5. 5. What factors have helped counterurbanisation? <ul><li>Technological change – fax, blackberry, email, phones, internet – led to growth of ‘teleworking’ or ‘electronic commuting’ (people working from home – encouraging rural living) </li></ul><ul><li>Freezers, telephone, TV etc.. allow rural lifestyle but not isolation </li></ul><ul><li>improvements in road / motorway networks make commuting easier encouraging people to move out from the cities (gradually congestion sets in and cycle begins again) </li></ul><ul><li>Urban renewal processes during the 50’s/60s meant that due to slum clearance large numbers of people had to move from inner city areas – most were rehoused on council estate on edge of city – or beyond the city in New Towns / overspill settlements. </li></ul>
  6. 6. Consequences for the Rural Settlement of Urbanisation <ul><li>Counterurbanisation leads to the growth of suburbanised / dormitory / commuter villages and towns e.g. St Ives (commuter town), Fulbourn, Cherry Hinton etc.. </li></ul><ul><li>Negative Effects </li></ul><ul><li>House prices increase – locals young people cannot afford to buy property in areas they grew up </li></ul><ul><li>local resentment caused </li></ul><ul><li>lack of appreciation of traditional customs of village life by newcomers – change in community spirit </li></ul><ul><li>dormitory villages lose vitality and community spirit (very quiet during the day) </li></ul><ul><li>increase in population </li></ul><ul><li>Positive Effects </li></ul><ul><li>Improvement in services – e.g. gas mains, cable TV, supports local schools </li></ul><ul><li>supports some local facilities (e.g. pub, builders etc.) – although others may close </li></ul><ul><li>increased car pollution, accidents in area. </li></ul>
  7. 7. Case Study 3. Inner city – Outer City movement - SUBURBANISATION Again – see your settlement notes – since 1930s – increasing movement from inner cities to the suburbs (related to improved public transport / car ownership) Table Source: Adapted from Waugh – An Integrated Approach <ul><li>Cleaner, less noise / air pollution, lower crime rate </li></ul><ul><li>Noise and air pollution from traffic, derelict land, higher crime rate </li></ul><ul><li>Newer and more services, fewer ethnic / racial problems </li></ul><ul><li>Fewer, older services e.g. schools & hospitals </li></ul><ul><li>Lower unemployment, often more skilled jobs in newer high-tech ind. </li></ul><ul><li>High unemployment, lesser skilled jobs in traditional industries </li></ul><ul><li>Growth of modern ind. Estates, footloose ind. Hypermarkets etc. </li></ul><ul><li>decline in older secondary industries </li></ul><ul><li>Less congestion, wider, well planned road system, close to ring roads </li></ul><ul><li>congestion, noise & air pollution </li></ul><ul><li>Modern high quality housing with amenities, low density </li></ul><ul><li>Poor quality housing, lacking basic amenities, high density and overcrowding </li></ul>Suburbs (Pull) Inner City (Push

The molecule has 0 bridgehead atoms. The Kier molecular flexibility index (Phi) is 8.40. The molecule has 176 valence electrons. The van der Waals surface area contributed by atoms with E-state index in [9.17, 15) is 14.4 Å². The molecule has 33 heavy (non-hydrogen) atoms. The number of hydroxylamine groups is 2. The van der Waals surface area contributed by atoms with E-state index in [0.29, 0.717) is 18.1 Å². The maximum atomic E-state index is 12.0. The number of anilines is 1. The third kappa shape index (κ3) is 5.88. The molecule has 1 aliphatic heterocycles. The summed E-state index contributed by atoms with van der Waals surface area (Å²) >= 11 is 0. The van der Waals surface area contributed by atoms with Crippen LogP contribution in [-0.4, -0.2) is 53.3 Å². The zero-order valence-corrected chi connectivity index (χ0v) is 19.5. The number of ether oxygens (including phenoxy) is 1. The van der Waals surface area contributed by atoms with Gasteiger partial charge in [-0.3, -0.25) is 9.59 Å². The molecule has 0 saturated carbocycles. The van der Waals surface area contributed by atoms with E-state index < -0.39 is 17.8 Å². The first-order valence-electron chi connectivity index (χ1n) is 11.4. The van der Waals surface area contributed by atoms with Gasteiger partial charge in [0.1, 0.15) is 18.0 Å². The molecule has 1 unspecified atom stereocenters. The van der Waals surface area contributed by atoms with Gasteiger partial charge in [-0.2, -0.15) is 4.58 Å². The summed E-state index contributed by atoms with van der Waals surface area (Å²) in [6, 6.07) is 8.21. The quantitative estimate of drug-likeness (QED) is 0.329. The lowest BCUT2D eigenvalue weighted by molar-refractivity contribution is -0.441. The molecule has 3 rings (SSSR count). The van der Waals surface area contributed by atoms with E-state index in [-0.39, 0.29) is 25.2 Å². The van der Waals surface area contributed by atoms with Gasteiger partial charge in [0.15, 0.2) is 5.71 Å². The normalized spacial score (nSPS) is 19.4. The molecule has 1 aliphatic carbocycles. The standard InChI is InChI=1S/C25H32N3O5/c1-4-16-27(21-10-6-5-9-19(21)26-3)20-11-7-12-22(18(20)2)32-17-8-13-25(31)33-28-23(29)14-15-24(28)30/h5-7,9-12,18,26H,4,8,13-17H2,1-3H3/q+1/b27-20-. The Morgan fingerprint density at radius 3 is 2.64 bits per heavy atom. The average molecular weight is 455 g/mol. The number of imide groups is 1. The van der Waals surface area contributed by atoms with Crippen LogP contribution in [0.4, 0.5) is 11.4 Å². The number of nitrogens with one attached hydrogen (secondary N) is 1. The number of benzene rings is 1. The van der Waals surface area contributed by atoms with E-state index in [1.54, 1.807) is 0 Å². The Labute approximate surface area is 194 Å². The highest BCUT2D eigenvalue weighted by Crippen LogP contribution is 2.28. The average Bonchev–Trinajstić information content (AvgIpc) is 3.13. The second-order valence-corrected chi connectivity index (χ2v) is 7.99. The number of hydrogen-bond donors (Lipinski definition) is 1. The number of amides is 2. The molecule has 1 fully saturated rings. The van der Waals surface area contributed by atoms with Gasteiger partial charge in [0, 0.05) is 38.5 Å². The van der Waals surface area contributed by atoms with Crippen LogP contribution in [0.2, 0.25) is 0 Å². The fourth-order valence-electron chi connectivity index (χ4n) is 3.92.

8. 8. CONSEQUENCES FOR THE INNER CITY Advantages Disadvantages CONSEQUENCES FOR THE SUBURBS Advantages Disadvantages <ul><li>Reduces unemployment </li></ul><ul><li>space for immigrants moving in </li></ul><ul><li>Reduced pressure on services </li></ul><ul><li>Leaves a decaying heart </li></ul><ul><li>reduced community spirit </li></ul><ul><li>Local councils receive less money from taxes </li></ul><ul><li>Less investment </li></ul><ul><li>Social unrest and increased crime </li></ul><ul><li>increased use and demand for services </li></ul><ul><li>increase house building </li></ul><ul><li>Cost of living and houses increase </li></ul><ul><li>Increase in industry and offices </li></ul><ul><li>Increase in pollution and traffic congestion </li></ul><ul><li>decrease in farmland due to the urban sprawl </li></ul>Consequences for the Receiving and Losing area: